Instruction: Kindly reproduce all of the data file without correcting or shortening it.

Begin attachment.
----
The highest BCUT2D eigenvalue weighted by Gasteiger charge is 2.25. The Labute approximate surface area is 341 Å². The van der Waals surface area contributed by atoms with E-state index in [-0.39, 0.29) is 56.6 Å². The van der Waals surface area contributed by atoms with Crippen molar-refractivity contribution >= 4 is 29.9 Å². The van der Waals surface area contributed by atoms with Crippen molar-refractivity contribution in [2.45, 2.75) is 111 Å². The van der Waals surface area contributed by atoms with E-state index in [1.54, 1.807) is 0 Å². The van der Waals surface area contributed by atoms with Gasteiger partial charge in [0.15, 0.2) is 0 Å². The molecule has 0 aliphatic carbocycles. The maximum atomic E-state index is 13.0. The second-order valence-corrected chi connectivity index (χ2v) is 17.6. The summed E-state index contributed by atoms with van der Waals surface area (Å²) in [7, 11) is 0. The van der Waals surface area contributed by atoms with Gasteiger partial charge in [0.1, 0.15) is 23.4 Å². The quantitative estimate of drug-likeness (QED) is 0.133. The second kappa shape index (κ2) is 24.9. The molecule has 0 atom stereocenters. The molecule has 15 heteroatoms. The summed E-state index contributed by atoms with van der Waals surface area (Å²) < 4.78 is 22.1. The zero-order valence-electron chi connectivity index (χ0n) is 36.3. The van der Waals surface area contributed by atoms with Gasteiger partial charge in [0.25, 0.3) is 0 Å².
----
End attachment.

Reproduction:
The highest BCUT2D eigenvalue weighted by Gasteiger charge is 2.25. The Labute approximate surface area is 341 Å². The van der Waals surface area contributed by atoms with E-state index in [-0.39, 0.29) is 56.6 Å². The van der Waals surface area contributed by atoms with Crippen molar-refractivity contribution >= 4 is 29.9 Å². The van der Waals surface area contributed by atoms with Crippen molar-refractivity contribution in [2.45, 2.75) is 111 Å². The van der Waals surface area contributed by atoms with E-state index in [1.54, 1.807) is 0 Å². The van der Waals surface area contributed by atoms with Gasteiger partial charge in [0.15, 0.2) is 0 Å². The molecule has 0 aliphatic carbocycles. The maximum atomic E-state index is 13.0. The second-order valence-corrected chi connectivity index (χ2v) is 17.6. The summed E-state index contributed by atoms with van der Waals surface area (Å²) in [7, 11) is 0. The van der Waals surface area contributed by atoms with Gasteiger partial charge in [0.1, 0.15) is 23.4 Å². The quantitative estimate of drug-likeness (QED) is 0.133. The second kappa shape index (κ2) is 24.9. The molecule has 0 atom stereocenters. The molecule has 15 heteroatoms. The summed E-state index contributed by atoms with van der Waals surface area (Å²) < 4.78 is 22.1. The zero-order valence-electron chi connectivity index (χ0n) is 36.3. The van der Waals surface area contributed by atoms with Gasteiger partial charge in [0.25, 0.3) is 0 Å².